After caring - work and studying

Working

It is easy to lose your confidence when you are out of the work environment for some time. You may feel your skills are out of date (for instance you may need to acquire or update computer skills), or that the lack of a recent work record will hinder any applications you make.
 
But remember that caring for someone helps you develop a lot of skills that employers will really value and look for such as:
 
  • Problem solving
  • Negotiating
  • Decision making
  • Resilience
  • Building networks
Take time to think through your real life experiences and how they fit in with job description of the job you want to apply for.  Sell yourself and give example of how you have demonstrated skills whilst you were supporting the person you cared for.
 
For example, you could say: 
 
“I have had caring responsibilities in my family for the past four years.”
 
Or you could say:
 
“I have had caring responsibilities in my family for the past four years. During this time I have managed the family budget, ensuring all bills were paid and other commitments made; I have liaised with many senior health professionals to ensure the service they provided was suitable and actively multi-tasked to complete studies and give family support.”
 
Your local carer service will be able to help you make the transition back into work or training – some have special projects and support groups.
 
NHS Choices has information about finding work after caring, and the Gov.uk website has general advice about finding a job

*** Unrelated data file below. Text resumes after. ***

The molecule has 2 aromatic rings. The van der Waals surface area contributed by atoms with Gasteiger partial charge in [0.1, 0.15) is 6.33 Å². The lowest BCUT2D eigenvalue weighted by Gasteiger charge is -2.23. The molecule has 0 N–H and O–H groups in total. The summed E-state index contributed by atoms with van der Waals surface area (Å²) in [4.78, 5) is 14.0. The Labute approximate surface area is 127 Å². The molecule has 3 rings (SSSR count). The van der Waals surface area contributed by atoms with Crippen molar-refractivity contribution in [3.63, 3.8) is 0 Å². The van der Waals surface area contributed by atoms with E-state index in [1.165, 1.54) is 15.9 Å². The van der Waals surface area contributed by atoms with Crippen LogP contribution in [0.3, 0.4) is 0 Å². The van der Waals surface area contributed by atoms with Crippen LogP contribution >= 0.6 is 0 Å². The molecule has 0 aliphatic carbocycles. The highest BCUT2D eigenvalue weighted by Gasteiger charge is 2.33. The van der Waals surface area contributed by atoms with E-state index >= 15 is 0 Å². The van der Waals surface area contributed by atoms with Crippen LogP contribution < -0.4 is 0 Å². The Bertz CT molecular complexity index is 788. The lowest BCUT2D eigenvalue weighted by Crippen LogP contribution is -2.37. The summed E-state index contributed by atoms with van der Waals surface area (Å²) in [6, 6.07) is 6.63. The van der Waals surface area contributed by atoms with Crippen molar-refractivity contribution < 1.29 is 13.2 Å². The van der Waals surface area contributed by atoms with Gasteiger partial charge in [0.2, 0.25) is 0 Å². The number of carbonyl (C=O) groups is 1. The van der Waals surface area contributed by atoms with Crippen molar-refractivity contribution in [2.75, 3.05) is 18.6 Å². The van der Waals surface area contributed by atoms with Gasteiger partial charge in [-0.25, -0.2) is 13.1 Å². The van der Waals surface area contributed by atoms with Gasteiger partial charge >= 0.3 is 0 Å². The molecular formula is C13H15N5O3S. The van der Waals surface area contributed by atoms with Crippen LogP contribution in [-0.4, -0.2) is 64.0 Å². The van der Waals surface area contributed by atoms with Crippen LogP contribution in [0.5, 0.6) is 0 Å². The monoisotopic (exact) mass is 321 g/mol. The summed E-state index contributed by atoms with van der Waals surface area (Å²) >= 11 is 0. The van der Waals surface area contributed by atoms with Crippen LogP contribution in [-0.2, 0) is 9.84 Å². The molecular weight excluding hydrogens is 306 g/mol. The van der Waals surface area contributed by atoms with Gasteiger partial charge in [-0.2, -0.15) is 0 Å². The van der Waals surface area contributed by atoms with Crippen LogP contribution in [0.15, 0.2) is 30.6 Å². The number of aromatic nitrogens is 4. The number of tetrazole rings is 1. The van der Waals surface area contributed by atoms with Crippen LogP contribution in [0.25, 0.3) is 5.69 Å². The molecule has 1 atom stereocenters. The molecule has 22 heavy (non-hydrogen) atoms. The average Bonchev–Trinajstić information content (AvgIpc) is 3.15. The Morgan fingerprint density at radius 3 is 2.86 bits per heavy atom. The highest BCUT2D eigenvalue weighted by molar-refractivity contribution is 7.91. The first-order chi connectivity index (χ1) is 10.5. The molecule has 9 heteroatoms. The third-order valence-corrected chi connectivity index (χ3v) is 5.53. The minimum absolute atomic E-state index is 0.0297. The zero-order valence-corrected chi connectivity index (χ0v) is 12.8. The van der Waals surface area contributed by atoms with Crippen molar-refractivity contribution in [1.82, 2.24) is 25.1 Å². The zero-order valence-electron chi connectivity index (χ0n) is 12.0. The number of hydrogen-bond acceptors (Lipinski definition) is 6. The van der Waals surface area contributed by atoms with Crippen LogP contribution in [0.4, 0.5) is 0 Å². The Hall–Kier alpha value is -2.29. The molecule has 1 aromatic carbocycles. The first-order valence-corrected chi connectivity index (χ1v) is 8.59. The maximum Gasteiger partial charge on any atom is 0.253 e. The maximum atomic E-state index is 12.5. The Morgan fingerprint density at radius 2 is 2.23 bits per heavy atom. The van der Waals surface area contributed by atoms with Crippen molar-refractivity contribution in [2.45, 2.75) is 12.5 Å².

Training and studying

When caring has ended you may want to take on a new challenge. Returning to studying or training may seem daunting but can offer new opportunities and a chance to build confidence.
 
Many local carer services offer training courses for carers and former carers. Contact your local carer service to find out what is available where you live. 
 
There are also many ways to learning online. Have a look at Learn My Way to find a course that might suit you or get support getting online. You could also look:
 
  • City and Guilds – offer qualifications and apprenticeships
  • Learndirect – offer courses and qualifications
If you are worried about the financial impact of studying, particularly if you aren’t working, there is help available: 
 
  • Professional and Career Development Loans are bank loans to pay for courses and training.  Loans are usually offered at a reduced interest rate and the government pays interest while you’re studying. See you if could apply for a Professional and Career Development Loans on the Gov.uk website.
  • Family Action’s Educational Grants Programme gives grants to people who want to unlock their educational potential by participating in further education. You don’t have to be a carer to apply. You may qualify if you are over 14 and on a low income.   
  • Skills Funding Council - fund skills training for further education (FE) in England.
You should also get in touch with your local carer service as they may be able to help you find other grants and loans that suit your situation. They will help you work out if any other benefits you claim might be affected. 

Volunteering

Many carers volunteer when their caring roles have ended.  It is a great way to meet new people and can be very rewarding.  You many also find that the experience you get whilst volunteering helps you decide if you want to return to work or do some training.

Read a carer's story

 
Still can't find what you're looking for? Why not post a message on one of our discussion boards or join our online chat room. Here you can meet, and possibly pick up tips and advice from experienced family carers in similar situations to yours. Find out more about Carers Space.